These are examples of the widely varying cultural preferences highlighted in “Breaking Bad News to Asian Patients,” an article subtitled “A Primer on Asian Bioethics,” by Desiree Lie at Medscape (http://www.medscape.com/viewarticle/744651_2). She cites several studies about communicating bad news to patients, noting the contrast in preferences of Asian patients.
The author notes that although both Asian and Western bioethics stress truth-telling and autonomy, the Asian conception of autonomy considers the family as the autonomous unit whereas the Western application of the ethical principle in medicine generally refers to the individual. Lie states that in Asian culture, the first person to be told about a diagnosis of cancer is the head of the household—not the patient. Lie acknowledges that traditions vary within cultures and within the same cultural group in different geographic regions.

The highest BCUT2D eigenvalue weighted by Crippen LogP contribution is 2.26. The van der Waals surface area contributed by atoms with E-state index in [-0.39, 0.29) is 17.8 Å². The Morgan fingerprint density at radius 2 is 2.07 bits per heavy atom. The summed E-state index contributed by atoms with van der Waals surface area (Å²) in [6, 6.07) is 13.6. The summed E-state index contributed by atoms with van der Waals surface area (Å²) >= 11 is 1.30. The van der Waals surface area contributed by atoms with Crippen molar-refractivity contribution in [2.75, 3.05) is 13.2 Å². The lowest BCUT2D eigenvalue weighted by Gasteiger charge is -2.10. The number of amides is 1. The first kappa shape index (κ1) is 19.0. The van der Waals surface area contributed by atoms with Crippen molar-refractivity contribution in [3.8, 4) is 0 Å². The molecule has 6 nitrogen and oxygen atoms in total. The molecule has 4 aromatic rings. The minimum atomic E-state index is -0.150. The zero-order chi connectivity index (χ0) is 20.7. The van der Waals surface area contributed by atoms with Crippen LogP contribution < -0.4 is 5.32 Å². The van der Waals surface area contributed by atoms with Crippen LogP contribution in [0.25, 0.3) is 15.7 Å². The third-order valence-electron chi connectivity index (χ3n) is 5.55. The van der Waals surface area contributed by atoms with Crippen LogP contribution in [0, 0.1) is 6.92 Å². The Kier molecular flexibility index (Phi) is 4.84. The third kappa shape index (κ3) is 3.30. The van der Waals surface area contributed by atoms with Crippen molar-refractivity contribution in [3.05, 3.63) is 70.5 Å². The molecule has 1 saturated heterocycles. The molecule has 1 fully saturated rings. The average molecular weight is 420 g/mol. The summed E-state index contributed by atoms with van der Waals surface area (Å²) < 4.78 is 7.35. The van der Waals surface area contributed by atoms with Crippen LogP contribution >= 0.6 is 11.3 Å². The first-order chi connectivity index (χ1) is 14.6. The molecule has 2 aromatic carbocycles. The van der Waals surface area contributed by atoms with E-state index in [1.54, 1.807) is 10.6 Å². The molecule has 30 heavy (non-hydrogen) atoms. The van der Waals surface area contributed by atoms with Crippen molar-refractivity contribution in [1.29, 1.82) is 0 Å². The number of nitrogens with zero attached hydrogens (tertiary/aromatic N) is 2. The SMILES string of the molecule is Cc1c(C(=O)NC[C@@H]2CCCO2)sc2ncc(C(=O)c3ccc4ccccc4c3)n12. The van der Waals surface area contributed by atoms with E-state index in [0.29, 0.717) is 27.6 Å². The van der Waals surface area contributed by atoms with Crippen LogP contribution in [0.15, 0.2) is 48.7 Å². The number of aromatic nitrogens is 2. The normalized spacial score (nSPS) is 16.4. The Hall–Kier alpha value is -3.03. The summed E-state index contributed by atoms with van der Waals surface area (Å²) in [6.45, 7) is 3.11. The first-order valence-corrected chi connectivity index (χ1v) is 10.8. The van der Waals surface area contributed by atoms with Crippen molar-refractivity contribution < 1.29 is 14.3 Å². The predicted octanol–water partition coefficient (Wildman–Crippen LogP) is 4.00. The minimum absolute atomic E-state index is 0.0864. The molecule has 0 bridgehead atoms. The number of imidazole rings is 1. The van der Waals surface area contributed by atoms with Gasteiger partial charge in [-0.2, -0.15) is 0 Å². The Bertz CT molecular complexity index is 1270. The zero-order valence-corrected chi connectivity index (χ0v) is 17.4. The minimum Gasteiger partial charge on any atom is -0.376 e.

Lie suggests 1) asking the patient what he or she prefers when having a diagnosis presented, 2) finding out who is the center of decision-making in the family, and 3) inviting the patient to share “ancestral values” about illness, the role of family members and spiritual beliefs. These kinds of conversations may furnish you with clues to the best routes of communication.
Author Lie says, “Allowing [the patient] to make the initial decision of how to be given news about her diagnosis gives her and her family ‘face’ and is likely to improve follow-up, communication, satisfaction, adherence, and future management of her disease.”